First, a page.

In tennis’ continuity though, the relevance of the doubles game is not a recent epiphany. However, the last few tournaments of the 2019 season that featured some eclectic partnerships – Stefanos Tsitispas and Nick Kyrgios, Andy Murray and Feliciano Lopez, the Pliskova twins, Andy and Jamie Murray, and so on – has made doubles slightly more prominent than singles.

Singles has become monotonous with the same set of players making it to the final rounds. On the other hand, doubles has brought in more verve to the existing status quo of the Tour, with each player’s individuality adding to the dynamics of the team. After his first outing as Kyrgios’ doubles partner at the Citi Open in Washington in July, Tsitsipas pointed this out.

“It’s the joy of being with a person who thinks differently and reacts differently. I would characterise him (Kyrgios) as someone who likes to amuse. I’m very serious and concentrated when I play, but he just has the style of speaking all the time. It’s good sometimes to have a change,” the Greek had said.

These changes – as seen with Murray’s recent decision – may not extend for a longer period. The culmination of these short-term team-ups does – and should – not mean the end of the road of doubles piquing attention, per se. At the same time, these transitory partnerships also reroute the discussion back to the financial side of the doubles game.

In a recent interview with Forbes, Jamie Murray – a doubles specialist – shared how conducive it had become for players to take up doubles as the sole means of a tennis career these days, as compared to in the past.

“Because the money is always increasing in tennis, it is a much more viable option to go down the doubles route a lot earlier than previous generations. Before, people would play singles and then when their ranking dropped, they played an extra few years of doubles. Now it is a genuine option to start off much younger and have a career in doubles,” the 33-year-old said.

Despite Murray’s upbeat attitude, these increases have not exactly trickled towards doubles, especially at the Slams including the upcoming edition of the US Open. For 2019, the USTA showed-off yet another hike in the prize-money coffer. The men’s and women’s singles champions will be awarded $3.8 million. In comparison, the men’s and women’s doubles teams winning the respective title will get $740,000. This sum gets further diluted for the mixed-doubles’ titlists who will get $160,000 as a team.

This is the third and final takeaway that emerged from Murray’s US Open call. For several of these singles players, intermittent doubles play is an option. For those who play only doubles, that is the only option they have. The doubles game requires similar effort – travel, expenses and fitness – the costs continue to outweigh the benefits. These momentary team formations are a gauge revealing the disparity of tennis’ two sides, visible yet obliviated beyond tokenism.

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Svetlana Kuznetsova upsets Ashleigh Barty in Cincinnati to reach the 42nd final of her career



Russian wild card Svetlana Kuznetsova edged top seed this year’s Roland Garros champion Ashleigh Barty 6-2 6-4 in the semifinal of the Western and Southern Open in Cincinnati to reach the 42nd final of her career.


Two-time Grand Slam champion Kuznetsova, who is now ranked world number 153, scored her third win against top 10 players this week  after beating former US Open champion Sloane Stephens and Karolina Pliskova.

Barty missed her chance to regain world number 1 spot from Naomi Osaka, who was forced to retire from her quarter final.

Barty earned the first break of the match in the second game of the opening set, when Kuznetsova netted a backhand. Kuznetsova broke back in the third game with a smash winner and earned another break at 2-2 when Barty netted a backhand. Kuznetsova hit a return winner to build up a 5-2 lead. Barty asked a medical time-out to treat he right leg. Kuznetsova held serve at 15 to close out the opening set after 30 minutes.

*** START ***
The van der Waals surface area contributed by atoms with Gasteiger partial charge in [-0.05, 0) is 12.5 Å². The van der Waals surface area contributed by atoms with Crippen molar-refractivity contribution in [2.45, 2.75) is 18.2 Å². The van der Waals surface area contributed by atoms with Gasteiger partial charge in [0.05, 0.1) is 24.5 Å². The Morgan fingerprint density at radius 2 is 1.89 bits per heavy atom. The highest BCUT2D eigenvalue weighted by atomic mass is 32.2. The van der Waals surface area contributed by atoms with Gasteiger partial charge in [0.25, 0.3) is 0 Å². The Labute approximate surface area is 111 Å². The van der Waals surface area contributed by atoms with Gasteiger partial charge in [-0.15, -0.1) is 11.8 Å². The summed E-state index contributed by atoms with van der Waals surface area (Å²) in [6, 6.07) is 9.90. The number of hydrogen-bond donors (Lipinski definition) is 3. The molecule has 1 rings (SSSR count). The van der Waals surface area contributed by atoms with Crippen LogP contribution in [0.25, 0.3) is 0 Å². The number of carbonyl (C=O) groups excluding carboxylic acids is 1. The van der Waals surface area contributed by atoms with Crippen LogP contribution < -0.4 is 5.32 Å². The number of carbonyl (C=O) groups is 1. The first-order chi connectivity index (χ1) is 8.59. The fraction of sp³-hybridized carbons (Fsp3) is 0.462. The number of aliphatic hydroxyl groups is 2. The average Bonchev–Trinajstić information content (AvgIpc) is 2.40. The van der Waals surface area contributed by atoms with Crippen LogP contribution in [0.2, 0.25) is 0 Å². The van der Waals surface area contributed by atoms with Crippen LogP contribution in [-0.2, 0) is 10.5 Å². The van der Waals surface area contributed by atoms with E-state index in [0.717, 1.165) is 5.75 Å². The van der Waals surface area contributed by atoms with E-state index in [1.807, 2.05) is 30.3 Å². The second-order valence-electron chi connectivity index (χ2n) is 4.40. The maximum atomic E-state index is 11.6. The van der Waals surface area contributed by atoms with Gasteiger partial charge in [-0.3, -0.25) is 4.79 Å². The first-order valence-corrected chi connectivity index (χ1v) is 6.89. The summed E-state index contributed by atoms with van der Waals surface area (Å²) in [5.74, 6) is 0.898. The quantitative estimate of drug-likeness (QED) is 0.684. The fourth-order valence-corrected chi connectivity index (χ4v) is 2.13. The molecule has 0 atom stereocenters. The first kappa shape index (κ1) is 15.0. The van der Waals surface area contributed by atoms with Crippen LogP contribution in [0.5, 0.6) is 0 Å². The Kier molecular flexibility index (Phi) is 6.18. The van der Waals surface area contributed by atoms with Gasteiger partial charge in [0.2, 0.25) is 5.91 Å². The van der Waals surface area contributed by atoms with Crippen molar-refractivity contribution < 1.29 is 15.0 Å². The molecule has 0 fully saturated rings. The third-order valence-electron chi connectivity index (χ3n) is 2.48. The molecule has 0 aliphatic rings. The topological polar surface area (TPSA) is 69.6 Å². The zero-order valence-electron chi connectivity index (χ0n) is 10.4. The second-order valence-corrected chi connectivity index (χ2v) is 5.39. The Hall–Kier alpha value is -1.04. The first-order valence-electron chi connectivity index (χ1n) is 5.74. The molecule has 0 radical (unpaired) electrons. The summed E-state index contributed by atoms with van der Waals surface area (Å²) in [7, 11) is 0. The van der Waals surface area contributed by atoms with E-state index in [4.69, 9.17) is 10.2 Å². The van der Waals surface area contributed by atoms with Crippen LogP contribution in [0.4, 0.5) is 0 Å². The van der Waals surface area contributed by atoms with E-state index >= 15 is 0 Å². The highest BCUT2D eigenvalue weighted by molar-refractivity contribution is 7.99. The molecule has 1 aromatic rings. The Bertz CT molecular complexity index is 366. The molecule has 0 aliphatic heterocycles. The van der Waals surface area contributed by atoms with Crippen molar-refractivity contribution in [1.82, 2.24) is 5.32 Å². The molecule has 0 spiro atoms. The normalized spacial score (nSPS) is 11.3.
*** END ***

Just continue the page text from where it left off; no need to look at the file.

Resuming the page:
Kuznetsova went up a break in the first game of the second set. Barty won just three points on return in the second set. Kuznetsova closed out the second set with three winners in the 10th game.

“I am really happy. I am not really an analyzing person, but on my intuition, I am doing so much better, not repeating so many of my mistakes, just playing smarter and wiser now. It’s been so many different things when I was off, so I just enjoyed time off. Honestly, I was not missing at all the travelling and all the stress when you play tournaments, but now I have missed it and I feel good. I feel joy staying here and being here. It definitely helped me to have some time off to see other things outside tennis”, said Kuznetsova.


Kuznetsova set up a final against Madison Keys, who beat Sofia Kenin in straight sets. The Russian 34-year-old veteran player has qualified for her first final since last year, when she beat Donna Vekic in Washington.


“Madison is extremely tough. When she is on fire, it is really hard to play against her. It’s going to be a difficult match-up”, said Kuznetsova.  

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David Goffin reaches his first Masters 1000 in Cincinnati



David Goffin beat Richard Gasquet 6-3 6-4 on an overcast afternoon to reach the first Masters 1000 final of his career and his 13th title match at ATP Tour level at the Western and Southern Open in Cincinnati. Goffin has dropped just one set en route to the final.


Goffin is returning to his best form this summer under the guidance of former Swedish player Thomas Johansson. He reached the final in Halle and his first quarter final at Wimbledon. He received a walkover after Yoshihito Nishioka was forced to withdraw from the match due to food poisoning.

The Belgian player started the match with two consecutive holds before breaking at love to open up a 4-1 lead with a backhand winner down the line.

Goffin held his next service games to seal the opening set 6-3. Gasquet earned an early break to open  2-0 lead, but Goffin won five of the next six games with two breaks. The 2017 Nitto ATP Finals runner-up served out the win at love in the 10th game after 1 hour and 16 minutes, as Gasquet sent his backhand long.

Goffin reached the semifinal in Cincinnati last year, but he was forced to retire due to an arm injury.

“I am very happy. It’s a tournament I like and I have played the best tennis in the past few years. I am really happy to reach my first Masters 1000 final here. It’s a great moment for me.”